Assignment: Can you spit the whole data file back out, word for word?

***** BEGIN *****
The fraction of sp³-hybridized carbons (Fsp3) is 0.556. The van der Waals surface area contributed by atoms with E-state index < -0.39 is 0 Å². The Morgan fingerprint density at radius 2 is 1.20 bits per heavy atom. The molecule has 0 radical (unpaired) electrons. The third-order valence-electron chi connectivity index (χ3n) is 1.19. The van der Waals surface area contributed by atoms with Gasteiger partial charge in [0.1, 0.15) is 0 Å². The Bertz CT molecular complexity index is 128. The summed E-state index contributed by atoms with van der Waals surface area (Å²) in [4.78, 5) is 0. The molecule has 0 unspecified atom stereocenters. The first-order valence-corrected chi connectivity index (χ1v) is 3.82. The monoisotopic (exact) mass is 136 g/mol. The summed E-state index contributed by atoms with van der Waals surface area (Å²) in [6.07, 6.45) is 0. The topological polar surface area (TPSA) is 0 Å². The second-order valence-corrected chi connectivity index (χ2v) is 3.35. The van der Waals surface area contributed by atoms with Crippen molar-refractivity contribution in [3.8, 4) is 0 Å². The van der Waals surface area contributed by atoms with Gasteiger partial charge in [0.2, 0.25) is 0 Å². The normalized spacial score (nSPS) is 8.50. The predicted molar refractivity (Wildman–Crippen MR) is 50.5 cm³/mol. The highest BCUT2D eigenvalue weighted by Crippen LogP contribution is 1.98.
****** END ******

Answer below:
The fraction of sp³-hybridized carbons (Fsp3) is 0.556. The van der Waals surface area contributed by atoms with E-state index < -0.39 is 0 Å². The Morgan fingerprint density at radius 2 is 1.20 bits per heavy atom. The molecule has 0 radical (unpaired) electrons. The third-order valence-electron chi connectivity index (χ3n) is 1.19. The van der Waals surface area contributed by atoms with Gasteiger partial charge in [0.1, 0.15) is 0 Å². The Bertz CT molecular complexity index is 128. The summed E-state index contributed by atoms with van der Waals surface area (Å²) in [4.78, 5) is 0. The molecule has 0 unspecified atom stereocenters. The first-order valence-corrected chi connectivity index (χ1v) is 3.82. The monoisotopic (exact) mass is 136 g/mol. The summed E-state index contributed by atoms with van der Waals surface area (Å²) in [6.07, 6.45) is 0. The topological polar surface area (TPSA) is 0 Å². The second-order valence-corrected chi connectivity index (χ2v) is 3.35. The van der Waals surface area contributed by atoms with Crippen molar-refractivity contribution in [3.8, 4) is 0 Å². The van der Waals surface area contributed by atoms with Gasteiger partial charge in [0.2, 0.25) is 0 Å². The normalized spacial score (nSPS) is 8.50. The predicted molar refractivity (Wildman–Crippen MR) is 50.5 cm³/mol. The highest BCUT2D eigenvalue weighted by Crippen LogP contribution is 1.98.